Not all CBC members joined in. Rep. Hakeem Jeffries (N.Y.), who helps lead House Democrats’ messaging, voted to table the impeachment resolution.
Multiple Democrats who serve as the ranking member on House committees showed their support for impeaching Trump.
They included Reps. Louise Slaughter (N.Y.), the top Democrat on the House Rules Committee; Frank Pallone Jr. (N.J.), who leads Democrats on the House Energy and Commerce Committee; and Robert Brady (Pa.), who serves as ranking member of the House Administration Committee.
Then there was Rep. Michael Capuano (D-Mass.), who as recently as this summer warned against forcing Democrats to go on the record about impeachment.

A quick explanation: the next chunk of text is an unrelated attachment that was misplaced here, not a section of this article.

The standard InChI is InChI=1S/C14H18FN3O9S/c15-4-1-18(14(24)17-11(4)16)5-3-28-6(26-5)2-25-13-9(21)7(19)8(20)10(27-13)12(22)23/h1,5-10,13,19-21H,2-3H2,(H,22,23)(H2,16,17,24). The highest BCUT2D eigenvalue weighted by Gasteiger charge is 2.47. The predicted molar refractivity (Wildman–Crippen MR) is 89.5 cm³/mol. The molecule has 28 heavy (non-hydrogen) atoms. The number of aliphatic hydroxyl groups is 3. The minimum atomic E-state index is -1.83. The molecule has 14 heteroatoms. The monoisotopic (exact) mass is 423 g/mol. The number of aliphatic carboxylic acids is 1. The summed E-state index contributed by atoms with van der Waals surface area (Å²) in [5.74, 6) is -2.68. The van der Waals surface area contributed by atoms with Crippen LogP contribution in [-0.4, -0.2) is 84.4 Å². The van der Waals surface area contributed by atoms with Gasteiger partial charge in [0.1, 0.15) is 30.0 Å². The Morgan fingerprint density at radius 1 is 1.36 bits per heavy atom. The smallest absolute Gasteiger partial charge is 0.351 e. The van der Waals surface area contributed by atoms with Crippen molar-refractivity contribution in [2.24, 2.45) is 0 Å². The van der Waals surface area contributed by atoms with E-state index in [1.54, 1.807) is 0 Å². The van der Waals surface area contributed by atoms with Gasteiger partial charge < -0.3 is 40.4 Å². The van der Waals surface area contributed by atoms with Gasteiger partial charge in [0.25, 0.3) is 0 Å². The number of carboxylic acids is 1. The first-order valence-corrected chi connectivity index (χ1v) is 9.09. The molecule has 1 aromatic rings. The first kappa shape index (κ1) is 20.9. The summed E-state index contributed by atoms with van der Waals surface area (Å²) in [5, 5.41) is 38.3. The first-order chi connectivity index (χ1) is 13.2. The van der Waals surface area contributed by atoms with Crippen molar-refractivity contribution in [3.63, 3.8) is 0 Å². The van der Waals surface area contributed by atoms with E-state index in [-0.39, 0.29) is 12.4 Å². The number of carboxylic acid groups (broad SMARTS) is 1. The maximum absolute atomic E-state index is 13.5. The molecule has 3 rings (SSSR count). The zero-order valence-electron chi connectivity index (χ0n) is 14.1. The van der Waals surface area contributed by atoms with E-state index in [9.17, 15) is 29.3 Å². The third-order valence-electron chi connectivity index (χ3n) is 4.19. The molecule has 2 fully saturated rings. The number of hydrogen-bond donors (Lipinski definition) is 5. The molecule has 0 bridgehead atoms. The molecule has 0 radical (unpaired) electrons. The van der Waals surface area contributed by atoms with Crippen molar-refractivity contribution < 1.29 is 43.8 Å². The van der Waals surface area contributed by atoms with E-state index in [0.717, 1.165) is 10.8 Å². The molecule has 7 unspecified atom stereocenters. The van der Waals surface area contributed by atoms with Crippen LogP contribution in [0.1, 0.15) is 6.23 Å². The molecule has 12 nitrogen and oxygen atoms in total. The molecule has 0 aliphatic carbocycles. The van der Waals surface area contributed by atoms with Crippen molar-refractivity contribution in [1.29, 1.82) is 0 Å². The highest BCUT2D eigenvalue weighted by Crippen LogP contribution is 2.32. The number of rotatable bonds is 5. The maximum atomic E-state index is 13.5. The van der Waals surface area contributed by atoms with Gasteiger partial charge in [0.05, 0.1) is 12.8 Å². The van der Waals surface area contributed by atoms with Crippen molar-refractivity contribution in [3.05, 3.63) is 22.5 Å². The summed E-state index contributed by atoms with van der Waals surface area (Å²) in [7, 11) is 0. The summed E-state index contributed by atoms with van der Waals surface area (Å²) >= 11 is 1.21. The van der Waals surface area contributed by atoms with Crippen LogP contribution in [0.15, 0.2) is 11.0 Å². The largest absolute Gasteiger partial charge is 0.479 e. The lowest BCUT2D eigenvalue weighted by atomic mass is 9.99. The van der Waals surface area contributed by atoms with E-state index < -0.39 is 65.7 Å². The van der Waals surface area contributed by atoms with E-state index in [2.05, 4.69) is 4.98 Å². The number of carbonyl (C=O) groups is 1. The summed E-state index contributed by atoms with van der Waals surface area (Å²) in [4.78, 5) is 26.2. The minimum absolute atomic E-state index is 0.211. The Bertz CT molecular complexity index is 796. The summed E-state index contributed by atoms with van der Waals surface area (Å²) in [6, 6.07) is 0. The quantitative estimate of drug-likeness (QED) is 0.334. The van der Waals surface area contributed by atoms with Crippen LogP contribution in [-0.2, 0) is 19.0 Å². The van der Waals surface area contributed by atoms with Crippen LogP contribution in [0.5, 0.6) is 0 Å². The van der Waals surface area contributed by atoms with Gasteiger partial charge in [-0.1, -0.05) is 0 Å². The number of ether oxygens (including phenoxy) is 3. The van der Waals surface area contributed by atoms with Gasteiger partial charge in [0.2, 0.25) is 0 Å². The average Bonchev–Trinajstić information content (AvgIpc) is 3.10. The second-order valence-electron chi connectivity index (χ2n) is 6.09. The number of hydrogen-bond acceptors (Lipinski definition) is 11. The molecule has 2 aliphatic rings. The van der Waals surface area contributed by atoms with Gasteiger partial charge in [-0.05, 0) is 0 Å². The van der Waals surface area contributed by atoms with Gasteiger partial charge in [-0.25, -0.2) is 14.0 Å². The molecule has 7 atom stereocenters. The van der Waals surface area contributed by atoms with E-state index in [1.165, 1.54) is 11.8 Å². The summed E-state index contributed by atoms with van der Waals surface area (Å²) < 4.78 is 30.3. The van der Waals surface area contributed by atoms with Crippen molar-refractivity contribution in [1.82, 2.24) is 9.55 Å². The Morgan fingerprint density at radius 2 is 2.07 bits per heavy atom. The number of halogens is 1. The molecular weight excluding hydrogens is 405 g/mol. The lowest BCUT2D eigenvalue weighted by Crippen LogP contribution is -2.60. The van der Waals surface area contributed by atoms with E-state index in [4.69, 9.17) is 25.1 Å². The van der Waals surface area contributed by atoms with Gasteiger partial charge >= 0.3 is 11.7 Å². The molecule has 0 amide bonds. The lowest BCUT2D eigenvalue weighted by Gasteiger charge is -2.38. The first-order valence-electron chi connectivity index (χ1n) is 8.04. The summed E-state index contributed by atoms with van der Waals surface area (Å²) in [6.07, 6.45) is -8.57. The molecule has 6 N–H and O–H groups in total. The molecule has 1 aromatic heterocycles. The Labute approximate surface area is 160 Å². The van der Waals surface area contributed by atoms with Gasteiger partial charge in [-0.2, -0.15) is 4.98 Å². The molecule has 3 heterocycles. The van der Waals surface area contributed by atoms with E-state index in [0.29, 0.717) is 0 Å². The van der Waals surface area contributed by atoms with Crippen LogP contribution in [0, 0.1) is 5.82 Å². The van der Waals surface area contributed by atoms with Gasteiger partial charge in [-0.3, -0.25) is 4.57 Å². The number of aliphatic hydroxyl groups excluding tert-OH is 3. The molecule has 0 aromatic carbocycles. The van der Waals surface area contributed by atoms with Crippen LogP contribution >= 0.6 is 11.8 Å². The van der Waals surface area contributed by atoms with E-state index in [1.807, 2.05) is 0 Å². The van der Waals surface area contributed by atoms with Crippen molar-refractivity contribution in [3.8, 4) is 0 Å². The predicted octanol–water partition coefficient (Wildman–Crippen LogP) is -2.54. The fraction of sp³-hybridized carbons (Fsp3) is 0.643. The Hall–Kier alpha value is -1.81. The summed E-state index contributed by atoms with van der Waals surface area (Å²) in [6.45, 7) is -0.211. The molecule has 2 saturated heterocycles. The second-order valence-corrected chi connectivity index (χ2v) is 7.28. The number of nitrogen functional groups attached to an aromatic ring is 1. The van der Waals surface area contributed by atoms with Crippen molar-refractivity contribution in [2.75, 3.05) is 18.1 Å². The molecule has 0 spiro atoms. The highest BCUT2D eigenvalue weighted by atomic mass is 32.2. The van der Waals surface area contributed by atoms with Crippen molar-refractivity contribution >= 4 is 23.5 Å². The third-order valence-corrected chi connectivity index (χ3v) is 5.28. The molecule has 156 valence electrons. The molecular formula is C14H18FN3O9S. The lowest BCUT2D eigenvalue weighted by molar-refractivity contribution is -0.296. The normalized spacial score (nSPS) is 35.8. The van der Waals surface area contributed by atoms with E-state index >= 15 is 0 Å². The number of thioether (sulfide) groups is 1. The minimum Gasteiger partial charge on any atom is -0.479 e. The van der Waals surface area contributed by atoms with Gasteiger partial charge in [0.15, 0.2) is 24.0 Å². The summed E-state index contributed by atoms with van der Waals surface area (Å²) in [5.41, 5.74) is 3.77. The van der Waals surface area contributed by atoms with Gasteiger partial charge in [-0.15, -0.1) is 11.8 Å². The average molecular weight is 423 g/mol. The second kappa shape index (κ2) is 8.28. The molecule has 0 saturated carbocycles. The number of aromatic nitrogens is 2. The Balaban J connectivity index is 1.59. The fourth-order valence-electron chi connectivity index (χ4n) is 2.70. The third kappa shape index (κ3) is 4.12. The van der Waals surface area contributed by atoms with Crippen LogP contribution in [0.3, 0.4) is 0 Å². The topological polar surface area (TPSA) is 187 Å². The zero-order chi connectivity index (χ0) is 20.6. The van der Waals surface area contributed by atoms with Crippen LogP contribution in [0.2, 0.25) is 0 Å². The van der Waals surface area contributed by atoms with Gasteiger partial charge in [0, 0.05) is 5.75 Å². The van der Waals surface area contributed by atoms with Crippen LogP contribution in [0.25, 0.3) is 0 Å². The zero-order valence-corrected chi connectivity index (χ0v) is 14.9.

At the time, Sherman had mulled possibly forcing a vote on his article of impeachment using the same process Green did on Wednesday. Capuano spoke up during a House Democratic caucus meeting to caution about the consequences for the party’s efforts to win the majority in 2018.
But on Wednesday, Capuano said in a Facebook post that it’s “time to have an open, honest debate on President Trump and his fitness for office.”
“Practically and politically, I think most of us can agree that passing articles of impeachment in this House isn’t realistic at this moment in our history. But sometimes, it’s more important to follow your heart than do the practical or political calculation,” Capuano wrote.